I'd suggest you first see if you could talk with the owners. There might be a good reason why they have done what they've done -- for example, they might be older people & have a very limited budget. You never know about another person until you walk for a while in their shoes (i.e. try & find out more about your neighbors by talking with them).

      During your talk, you might want to first mention you've grown fond of the cat...then in a non-threatening way, you might want to suggest you want to help them keep the cat warm in the winter.

      Also, you might want to (depending upon their response to your talk) tell them about other ways they could keep the cat warm in the winter. Example: using straw as an excellent insulator.

      Hope all goes well & together you and your neighbors can keep the cat warm thru the winter (and well loved, too).

    • profile image

      Samorita 

      7 years ago

      Thanks for all the information given to all of us.

      There is a cat in my neighborhood, he seems to be very old because you can see the skin kind of hanging in his stomach. The ownwers keep him in a igloo type of house in their porch. There is a heated pad inside. Anyway every time I go see him he feels very cold, the igloo has some little holes and I am afraid the cold and wind are coming through there. When he sees me he inmediatetly comes to me for some petting. Right now it is very cold 29 degrees with strong winds of 32mph, it feels like 10 degrees outside. I am having such a hard time with this, I have been even thinking about just go there and get the cat and bringing into my house. I have a small dog and one of my boys is allergic to cats, but I couldn't sleep last night thinking the wind is going to blow away his house and he is going to freeze. He really likes me because it seems I am the only person that touches every once in a while. You can tell he was an indoor cat and they just decided to put him out there. I don't know what to do. Please give me some advice, thank you.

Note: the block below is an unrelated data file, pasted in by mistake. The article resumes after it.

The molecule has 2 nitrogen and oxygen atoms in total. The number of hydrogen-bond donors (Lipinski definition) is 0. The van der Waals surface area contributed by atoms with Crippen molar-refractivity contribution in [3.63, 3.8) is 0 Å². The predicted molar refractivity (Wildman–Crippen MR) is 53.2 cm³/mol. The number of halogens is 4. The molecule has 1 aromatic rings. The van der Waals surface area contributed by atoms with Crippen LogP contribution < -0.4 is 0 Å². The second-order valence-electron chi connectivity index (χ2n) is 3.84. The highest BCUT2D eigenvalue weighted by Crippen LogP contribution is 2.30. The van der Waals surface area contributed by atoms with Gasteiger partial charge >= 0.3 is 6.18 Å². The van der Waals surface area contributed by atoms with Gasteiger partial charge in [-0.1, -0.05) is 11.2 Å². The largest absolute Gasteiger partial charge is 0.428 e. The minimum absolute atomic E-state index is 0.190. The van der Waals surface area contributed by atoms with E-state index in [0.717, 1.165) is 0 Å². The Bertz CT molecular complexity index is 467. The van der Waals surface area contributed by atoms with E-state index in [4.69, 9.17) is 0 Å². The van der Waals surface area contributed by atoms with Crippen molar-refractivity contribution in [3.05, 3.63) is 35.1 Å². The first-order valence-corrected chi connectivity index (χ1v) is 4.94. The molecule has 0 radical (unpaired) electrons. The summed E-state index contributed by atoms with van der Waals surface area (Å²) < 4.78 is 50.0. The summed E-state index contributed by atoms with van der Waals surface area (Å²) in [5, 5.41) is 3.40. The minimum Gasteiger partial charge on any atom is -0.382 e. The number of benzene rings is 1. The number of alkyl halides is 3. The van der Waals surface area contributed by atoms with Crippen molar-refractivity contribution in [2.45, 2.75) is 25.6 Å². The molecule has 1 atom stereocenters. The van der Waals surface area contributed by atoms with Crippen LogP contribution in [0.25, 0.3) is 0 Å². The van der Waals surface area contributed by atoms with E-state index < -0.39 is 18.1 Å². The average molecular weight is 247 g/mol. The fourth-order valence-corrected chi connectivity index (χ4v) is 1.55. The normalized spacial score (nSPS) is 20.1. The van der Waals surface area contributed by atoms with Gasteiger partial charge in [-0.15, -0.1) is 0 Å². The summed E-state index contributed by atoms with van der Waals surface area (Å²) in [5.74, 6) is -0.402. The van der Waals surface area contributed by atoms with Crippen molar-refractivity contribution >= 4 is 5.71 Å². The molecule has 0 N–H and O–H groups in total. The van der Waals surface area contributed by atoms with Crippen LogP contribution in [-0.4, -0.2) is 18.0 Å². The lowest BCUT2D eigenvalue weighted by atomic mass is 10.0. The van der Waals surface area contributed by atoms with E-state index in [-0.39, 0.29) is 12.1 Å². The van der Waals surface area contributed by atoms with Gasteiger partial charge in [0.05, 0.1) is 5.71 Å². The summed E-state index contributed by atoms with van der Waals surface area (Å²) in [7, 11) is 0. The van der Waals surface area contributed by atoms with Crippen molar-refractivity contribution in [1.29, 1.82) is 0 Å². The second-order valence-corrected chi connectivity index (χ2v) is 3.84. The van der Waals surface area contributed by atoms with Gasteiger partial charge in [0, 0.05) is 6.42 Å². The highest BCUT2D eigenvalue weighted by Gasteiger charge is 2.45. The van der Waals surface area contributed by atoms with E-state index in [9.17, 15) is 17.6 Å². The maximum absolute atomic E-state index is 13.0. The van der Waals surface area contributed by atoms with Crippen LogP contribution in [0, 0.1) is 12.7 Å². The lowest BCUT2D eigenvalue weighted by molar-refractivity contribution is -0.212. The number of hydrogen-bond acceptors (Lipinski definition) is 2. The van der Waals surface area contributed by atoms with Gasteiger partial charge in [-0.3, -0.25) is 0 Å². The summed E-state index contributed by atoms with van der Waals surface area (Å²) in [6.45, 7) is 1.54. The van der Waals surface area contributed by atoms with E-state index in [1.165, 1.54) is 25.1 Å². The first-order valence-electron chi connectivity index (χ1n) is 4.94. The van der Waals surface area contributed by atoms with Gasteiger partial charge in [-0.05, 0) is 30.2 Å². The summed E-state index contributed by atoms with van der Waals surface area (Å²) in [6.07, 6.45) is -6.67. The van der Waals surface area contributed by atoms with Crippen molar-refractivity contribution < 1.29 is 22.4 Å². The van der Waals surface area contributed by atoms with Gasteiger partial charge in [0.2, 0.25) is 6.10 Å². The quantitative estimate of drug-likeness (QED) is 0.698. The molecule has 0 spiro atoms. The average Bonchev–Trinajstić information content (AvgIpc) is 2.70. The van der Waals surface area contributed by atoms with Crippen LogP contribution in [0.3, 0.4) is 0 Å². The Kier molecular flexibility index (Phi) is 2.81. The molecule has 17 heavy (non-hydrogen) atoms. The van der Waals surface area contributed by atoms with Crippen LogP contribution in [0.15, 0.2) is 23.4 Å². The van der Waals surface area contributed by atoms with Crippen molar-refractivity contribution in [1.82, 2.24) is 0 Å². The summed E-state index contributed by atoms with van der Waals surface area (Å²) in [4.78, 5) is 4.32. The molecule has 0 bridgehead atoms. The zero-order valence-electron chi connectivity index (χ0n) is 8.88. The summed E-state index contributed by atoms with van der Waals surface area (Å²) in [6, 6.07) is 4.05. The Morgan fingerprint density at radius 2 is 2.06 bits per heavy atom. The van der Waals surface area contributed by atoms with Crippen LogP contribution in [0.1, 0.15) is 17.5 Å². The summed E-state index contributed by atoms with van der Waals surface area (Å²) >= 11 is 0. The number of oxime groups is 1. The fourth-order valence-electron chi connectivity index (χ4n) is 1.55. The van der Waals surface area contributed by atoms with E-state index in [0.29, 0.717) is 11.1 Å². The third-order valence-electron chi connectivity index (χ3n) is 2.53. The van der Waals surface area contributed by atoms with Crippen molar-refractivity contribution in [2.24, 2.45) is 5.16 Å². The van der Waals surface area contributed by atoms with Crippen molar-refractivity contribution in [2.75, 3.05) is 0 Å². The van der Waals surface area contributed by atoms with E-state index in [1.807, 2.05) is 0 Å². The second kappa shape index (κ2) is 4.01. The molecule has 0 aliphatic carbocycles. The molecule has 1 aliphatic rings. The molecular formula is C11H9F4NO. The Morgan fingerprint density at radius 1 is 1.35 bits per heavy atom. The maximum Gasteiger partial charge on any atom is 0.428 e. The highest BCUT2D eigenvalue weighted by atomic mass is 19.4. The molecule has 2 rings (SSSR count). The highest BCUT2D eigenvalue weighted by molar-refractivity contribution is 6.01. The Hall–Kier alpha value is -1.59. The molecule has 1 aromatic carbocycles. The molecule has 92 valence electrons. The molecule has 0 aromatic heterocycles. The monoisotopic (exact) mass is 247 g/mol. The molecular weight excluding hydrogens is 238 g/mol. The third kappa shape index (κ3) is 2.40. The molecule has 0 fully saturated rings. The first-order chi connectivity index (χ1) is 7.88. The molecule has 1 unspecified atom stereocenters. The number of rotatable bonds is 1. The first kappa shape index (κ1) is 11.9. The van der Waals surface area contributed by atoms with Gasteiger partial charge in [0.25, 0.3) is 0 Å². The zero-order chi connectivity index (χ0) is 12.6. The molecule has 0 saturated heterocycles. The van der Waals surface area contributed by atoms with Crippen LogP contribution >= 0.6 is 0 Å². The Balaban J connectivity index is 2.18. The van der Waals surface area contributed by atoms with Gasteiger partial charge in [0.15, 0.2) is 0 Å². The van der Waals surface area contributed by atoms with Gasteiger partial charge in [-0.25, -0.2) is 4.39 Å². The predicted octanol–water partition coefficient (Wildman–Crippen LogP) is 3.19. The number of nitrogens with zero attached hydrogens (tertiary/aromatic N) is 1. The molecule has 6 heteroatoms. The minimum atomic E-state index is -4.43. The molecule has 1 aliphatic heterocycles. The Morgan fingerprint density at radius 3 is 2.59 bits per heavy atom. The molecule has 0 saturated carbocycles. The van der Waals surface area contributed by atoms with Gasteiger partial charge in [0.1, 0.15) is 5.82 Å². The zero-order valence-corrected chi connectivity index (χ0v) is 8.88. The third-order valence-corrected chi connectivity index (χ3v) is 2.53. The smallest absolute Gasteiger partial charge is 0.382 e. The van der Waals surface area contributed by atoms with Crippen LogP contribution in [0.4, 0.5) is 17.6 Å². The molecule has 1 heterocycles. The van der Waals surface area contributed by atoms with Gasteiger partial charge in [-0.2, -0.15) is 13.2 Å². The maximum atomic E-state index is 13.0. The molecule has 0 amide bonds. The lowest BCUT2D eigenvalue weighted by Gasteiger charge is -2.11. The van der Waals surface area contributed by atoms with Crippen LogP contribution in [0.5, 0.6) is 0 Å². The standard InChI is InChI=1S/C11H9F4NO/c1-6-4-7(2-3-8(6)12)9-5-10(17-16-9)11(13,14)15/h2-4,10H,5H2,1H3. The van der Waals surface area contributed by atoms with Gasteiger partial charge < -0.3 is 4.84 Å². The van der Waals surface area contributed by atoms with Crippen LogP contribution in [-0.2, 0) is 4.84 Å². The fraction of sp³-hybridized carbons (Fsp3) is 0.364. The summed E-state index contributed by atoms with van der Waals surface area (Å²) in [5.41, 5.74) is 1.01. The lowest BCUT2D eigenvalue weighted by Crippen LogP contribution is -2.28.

• Jean Nash profile imageAUTHOR

      Jean Keith 

      7 years ago from TX

      Margaret,

      Thanks for letting us all know what was successful for you in keeping your outside cats warm. Great idea you came up with & SO glad to hear the cats stayed warm & liked what you did for them.

      Also, it's good to know how cold it got, besides hearing about exactly what you did -- that way other readers can see if your set of circumstances applies to them or not (& that way know if what you did would possibly work for them, too).

    • profile image

      Margaret 

      7 years ago

      I had 1 outside mother cat that had 7 kittens in the fall of '09. What I did for them was to get some plastic storage bins, put basement insulation all around the inside and on the cover then filled it halfway with straw. The cats loved it and there are two cats in each of the 4 bins I made. They got fresh food and drank water from our humidfier drain pipe in the yard which doesn't freeze. The weather last winter was ferocious. It stay below 20 deg and snowed every day but the cats survived in good health.

    • Jean Nash profile imageAUTHOR

      Jean Keith 

      8 years ago from TX

      Bridget,

      Good comment - the Havaheart traps are extremely humane ways of capturing animals, especially feral cats.